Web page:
Wildlife

Mongoose Fends Off Lions: Explaining Viral Video

It’s not the size of the mongoose in the fight … Well, you know how the saying goes.

A video making the rounds this week depicts a marsh mongoose tussling with a group of four African lions and, incredibly, coming out unscathed.

The amazing footage, captured in 2011 by wildlife photographer Jérôme Guillaumot in Kenya’s Maasai Mara National Reserve, was only recently released to the public. (Watch another video of a mongoose battling a lion.)

Guillaumot said it was the first time he’d seen such a behavior on any of his 20 expeditions to Africa.

“Of course I was sure that the mongoose would not escape this fight,” he told National Geographic by email. “As always in this type of situation, [it’s] a mix of excitement to [see] such a rare behavior and grief/empathy for the expected death of the small one.”

But what’s “most extraordinary … is the [fierce] defense of the mongoose and how its determination made [it] possible to face [its] opponents and eventually escape.”

We contacted Jenni Sanderson, a research fellow at the U.K.’s University of Exeter who’s worked extensively with banded mongooses in Uganda, by email to get her views on the startling spectacle.

What exactly is the mongoose doing here, in your opinion?

The mongoose looks like it is trying to defend itself and/or its territory from the lions. It’s possible that the mongoose has some pups in the den, and that could be why it is fighting so hard to scare the lions away. Nearly all animals become strangely aggressive when they have young to protect. (Learn about National Geographic’s Big Cats Initiative.)

Can you speculate on the lions’ reactions?

It is important to point out that the lions in the video are quite young; you can tell that they are young because of the spotted patterns on their legs. [It could be] the young lions are only playing with it, rather than trying to eat it. I imagine that if the lions wanted to kill and eat the mongoose, then they could, quite easily. (See “‘Unusual’ Pictures: Lions vs. Hippo.”)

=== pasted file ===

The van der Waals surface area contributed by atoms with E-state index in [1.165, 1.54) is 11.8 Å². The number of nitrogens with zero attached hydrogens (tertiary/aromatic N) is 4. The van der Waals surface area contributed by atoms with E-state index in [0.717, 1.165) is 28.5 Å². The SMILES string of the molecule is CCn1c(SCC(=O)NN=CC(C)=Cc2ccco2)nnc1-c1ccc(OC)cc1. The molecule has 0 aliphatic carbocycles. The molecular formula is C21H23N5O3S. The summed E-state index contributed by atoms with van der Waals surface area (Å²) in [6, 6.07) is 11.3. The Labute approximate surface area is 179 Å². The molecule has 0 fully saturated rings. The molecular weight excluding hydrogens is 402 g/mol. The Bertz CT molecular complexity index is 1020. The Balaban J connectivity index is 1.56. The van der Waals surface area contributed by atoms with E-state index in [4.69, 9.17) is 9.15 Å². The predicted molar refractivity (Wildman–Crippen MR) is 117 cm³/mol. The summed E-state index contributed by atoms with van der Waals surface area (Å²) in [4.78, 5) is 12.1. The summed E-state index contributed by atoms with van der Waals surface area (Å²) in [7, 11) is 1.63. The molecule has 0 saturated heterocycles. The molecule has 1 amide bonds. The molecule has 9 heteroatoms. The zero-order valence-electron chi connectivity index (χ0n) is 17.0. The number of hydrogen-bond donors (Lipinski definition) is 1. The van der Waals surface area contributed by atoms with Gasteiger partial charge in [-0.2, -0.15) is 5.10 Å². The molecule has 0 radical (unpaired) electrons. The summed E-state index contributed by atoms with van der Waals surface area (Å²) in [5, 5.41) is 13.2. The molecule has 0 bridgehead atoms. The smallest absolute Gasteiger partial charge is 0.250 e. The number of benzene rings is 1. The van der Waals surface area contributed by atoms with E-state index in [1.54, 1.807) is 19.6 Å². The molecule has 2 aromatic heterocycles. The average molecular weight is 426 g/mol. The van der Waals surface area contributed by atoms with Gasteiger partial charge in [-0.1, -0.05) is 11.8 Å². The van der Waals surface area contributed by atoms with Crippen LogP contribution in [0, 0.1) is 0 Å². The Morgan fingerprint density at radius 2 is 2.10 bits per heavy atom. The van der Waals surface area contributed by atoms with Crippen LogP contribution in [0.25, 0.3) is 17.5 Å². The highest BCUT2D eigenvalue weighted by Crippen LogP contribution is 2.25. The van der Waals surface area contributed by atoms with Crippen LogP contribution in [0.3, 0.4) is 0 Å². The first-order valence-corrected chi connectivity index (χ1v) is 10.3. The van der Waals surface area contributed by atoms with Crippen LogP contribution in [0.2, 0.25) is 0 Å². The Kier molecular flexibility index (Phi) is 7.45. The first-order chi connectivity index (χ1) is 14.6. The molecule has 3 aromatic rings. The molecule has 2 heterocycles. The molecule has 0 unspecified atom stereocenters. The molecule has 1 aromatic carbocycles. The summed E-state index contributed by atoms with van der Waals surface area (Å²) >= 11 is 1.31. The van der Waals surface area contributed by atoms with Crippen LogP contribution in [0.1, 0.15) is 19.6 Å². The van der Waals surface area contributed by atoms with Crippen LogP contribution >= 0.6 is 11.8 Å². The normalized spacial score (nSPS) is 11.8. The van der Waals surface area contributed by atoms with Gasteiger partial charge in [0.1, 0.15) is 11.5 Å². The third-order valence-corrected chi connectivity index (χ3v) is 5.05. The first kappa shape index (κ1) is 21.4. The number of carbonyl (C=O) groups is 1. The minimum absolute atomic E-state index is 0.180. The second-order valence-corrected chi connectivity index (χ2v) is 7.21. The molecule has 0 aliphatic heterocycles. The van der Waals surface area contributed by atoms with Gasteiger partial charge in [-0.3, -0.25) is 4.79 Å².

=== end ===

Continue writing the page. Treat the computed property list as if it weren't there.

Is this kind of behavior common for a mongoose?

I don’t know how common it is for marsh mongooses, but I have seen banded mongooses attack many animals bigger than themselves, [such as] pythons, baboons, [and] monitor lizards. We are always bemused by the fact that the banded mongooses we study seem to attack pythons much more than is necessary. If they find one sleeping under a bush, they will attack it repeatedly—in fact, this even ended up with one of the banded mongooses being eaten by a python (something I don’t think would have happened if they had left it alone). (Watch video: “Stork vs. Mongoose.”)

Are they known to be aggressive animals?

Yes, mongooses are aggressive, but only when they need to protect themselves. The mongooses in India even fight off cobras—something made famous by Rudyard Kipling’s “Rikki-Tikki-Tavi.” Meerkats [which are a type of mongoose] can even kill and eat highly venomous scorpions! Mongooses may look and act cute most of the time, but underneath that they are very strong and can be very aggressive when they need to be.

Why would it keep fighting even after escaping into the safety of the burrow?

If the mongoose has some pups in the den, then it will become more likely to attack the lions when in or near its den. This is pure speculation, though, and it is difficult to say why the mongoose is behaving like that.

Tell us: What do you think the mongoose was doing?

Follow Stefan Sirucek on Twitter.

Stefan Sirucek is a writer and journalist who reports from both sides of the Atlantic. He's written for the Huffington Post and Wall Street Journal. Follow him on Twitter at @sirstefan.
  • ASHIS KUMAR RATH

    struggle for existence rightly marked by Charles DARWIN. each one of us keep on pouting the last battle to survive in this beautiful planet. befitting video captures.

  • IM

    You are putting too much emphasis on the “lions not being hungry”. The thing is, believe it or not, often courage and behaviour count as much as strength. Especially with young animals, even if they are trying to hunt, they may fail because of this. You can see this for instance from videos where young leopards get their asses handed over by different pig speacies – or other pray items. At the end, the lion is already defensive and not only playful – that is it was clearly slightly afraid of the small opponent. The same goes for the northern species where often small and fierce wolverine can defend a carcass against bears or wolves – if they are not highly motivated. The same goes here.

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